by Bryan Bergeron, Editor by Bryan Bergeron, Editor
How Do They Do That?
Reverse engineering is one of the most challenging and rewarding endeavors in electronics. I’m talking about
replicating the functionality of a device that you’ve seen
or read about but that’s too expensive or otherwise
unavailable. There are numerous issues involved in reverse
engineering — from creating a schematic to locating parts.
Moreover, you have to understand what’s going on, both
mechanically and electronically. In my experience,
seemingly simple devices are often the most challenging.
However, there are methods you can use to glean an
understanding of just about any device on the market.
Case in point: I’d been lusting over a guitar
synthesizer since it was introduced a couple years ago.
According to the marketing literature, it was based in part
on filter technology used in relatively inexpensive effects
boxes. I managed to snare one of these effects boxes on
eBay and — within hours of arriving — I had it
disassembled on my workbench. Teardowns are one of
the best ways of figuring out not only how a circuit works,
but how to best assemble it.
Next, I searched for technical reviews that described
how the synthesizer worked. As is typical, I had to piece
together information from several reviews to get an
understanding of the circuit and operating conditions.
One article mentioned an external power supply, another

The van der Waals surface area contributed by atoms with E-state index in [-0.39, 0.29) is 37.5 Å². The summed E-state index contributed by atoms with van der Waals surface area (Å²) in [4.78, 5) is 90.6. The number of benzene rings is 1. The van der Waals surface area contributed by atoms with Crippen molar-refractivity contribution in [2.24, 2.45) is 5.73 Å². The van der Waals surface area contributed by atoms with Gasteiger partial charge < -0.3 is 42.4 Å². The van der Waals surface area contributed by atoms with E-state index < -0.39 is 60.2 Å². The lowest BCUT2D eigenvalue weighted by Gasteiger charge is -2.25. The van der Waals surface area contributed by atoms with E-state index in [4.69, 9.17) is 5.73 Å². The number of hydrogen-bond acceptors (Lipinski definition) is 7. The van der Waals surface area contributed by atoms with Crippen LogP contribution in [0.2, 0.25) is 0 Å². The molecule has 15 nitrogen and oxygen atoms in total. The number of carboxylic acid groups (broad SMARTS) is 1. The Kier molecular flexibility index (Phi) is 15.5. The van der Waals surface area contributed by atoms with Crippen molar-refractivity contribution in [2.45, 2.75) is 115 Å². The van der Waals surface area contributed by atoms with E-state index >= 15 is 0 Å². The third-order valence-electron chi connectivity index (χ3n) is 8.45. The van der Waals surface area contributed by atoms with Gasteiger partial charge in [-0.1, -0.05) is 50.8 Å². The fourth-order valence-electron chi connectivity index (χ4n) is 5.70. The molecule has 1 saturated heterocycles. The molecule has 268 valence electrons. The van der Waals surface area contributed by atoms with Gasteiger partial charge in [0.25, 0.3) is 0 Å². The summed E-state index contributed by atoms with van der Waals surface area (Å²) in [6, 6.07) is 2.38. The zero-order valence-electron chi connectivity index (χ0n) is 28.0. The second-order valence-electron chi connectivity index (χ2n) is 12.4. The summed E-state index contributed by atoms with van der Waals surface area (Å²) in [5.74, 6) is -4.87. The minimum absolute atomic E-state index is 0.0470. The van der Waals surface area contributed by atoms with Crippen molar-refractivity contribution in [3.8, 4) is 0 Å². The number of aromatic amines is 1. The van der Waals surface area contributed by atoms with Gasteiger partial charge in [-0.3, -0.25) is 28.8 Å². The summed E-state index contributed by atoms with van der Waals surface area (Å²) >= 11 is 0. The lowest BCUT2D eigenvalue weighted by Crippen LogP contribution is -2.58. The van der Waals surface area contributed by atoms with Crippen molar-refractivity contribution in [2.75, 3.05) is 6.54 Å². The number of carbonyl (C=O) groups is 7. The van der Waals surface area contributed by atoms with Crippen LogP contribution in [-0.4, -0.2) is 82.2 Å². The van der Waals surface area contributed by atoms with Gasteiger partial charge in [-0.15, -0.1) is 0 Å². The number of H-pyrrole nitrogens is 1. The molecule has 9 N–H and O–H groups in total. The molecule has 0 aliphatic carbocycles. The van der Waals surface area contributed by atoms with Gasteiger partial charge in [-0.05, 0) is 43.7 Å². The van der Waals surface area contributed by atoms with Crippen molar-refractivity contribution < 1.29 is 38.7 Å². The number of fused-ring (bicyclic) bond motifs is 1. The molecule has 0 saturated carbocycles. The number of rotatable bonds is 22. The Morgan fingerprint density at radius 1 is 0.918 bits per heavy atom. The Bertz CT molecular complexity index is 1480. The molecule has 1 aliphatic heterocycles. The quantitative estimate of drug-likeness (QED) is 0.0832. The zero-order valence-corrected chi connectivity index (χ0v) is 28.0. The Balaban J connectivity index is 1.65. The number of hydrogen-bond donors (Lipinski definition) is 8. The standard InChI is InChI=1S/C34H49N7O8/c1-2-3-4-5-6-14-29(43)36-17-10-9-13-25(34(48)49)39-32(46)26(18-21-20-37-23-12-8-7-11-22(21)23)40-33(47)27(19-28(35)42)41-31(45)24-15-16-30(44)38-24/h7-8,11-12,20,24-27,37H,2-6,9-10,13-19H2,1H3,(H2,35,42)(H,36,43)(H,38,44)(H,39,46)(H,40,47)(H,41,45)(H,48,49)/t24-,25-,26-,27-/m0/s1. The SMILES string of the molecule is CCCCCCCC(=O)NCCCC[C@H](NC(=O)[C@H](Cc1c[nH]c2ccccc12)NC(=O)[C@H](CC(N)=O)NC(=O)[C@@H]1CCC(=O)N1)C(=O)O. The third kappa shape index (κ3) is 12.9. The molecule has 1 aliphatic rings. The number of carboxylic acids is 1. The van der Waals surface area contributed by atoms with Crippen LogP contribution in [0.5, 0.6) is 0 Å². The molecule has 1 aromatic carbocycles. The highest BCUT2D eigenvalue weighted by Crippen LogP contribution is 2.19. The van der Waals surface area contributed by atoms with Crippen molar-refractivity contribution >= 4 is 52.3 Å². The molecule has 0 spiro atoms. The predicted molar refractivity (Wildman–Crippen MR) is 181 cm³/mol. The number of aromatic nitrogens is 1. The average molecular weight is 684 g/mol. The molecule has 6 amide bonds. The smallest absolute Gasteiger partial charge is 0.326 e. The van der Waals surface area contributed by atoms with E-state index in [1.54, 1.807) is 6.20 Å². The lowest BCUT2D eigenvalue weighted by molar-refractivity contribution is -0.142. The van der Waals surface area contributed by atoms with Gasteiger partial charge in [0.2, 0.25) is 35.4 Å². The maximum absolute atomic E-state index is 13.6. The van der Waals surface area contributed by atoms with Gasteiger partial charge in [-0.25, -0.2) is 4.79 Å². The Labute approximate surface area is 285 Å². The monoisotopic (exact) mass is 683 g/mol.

special pickup designs, and so on. It seems that the
marketing people for many companies won’t divulge
everything to one reviewer, but are fine with disclosing
different aspects of their technology to different reviewers.
Armed with the information from the teardown and
reviews, I started drawing up plans for a circuit board that
I’d embed in one of my guitars. It wasn’t much – a
microcontroller, a few op-amps, a couple transistors, a 9V
battery, and a handful of capacitors and resistors. Three
weekends later, I had a circuit that checked out on my
workbench. The next step was to test it with the guitar.
Inexplicably, it didn’t work. Electrically it checked out, and
in side-by-side comparisons with the teardown, everything
seemed in order. But there was something missing.
Perplexed and frustrated, I turned to my favorite
source of technical information: the US Patent and
Trademark Office ( www.uspto.gov). If you’ve used
Google, you know how to search the USPTO database. In
fact, you can use Google’s patent search engine
( www.google.com/patents) instead of the USPTO site.
Unless you need to run a complicated, multiple-keyword
search, the Google site is a good first stop.
In the patent files, I located several patents that
explained exactly how to integrate a synthesizer into the
body of a guitar. It turns out that I got the electronics
correct but I hadn’t considered the
magnetics. Specifically, the angles
of the magnetic pickups used to
capture the vibrations of the steel
strings relative to each other are
critical. In a typical guitar, the
magnetic pickups are mounted
parallel to each other and
perpendicular to the strings.
However, in this particular form of
guitar synthesizer, the magnetic
pickups operate best when the axes
are about 30 degrees apart.
I hadn’t thought of the
magnetic properties of the circuit.
However, thanks to information
from the USPTO, I was able to align
the pickups and test the circuit.
Admittedly, my guitar synthesizer
falls short of the real thing. That’s
something I’m willing to put up
with, given my DIY guitar
synthesizer cost less than one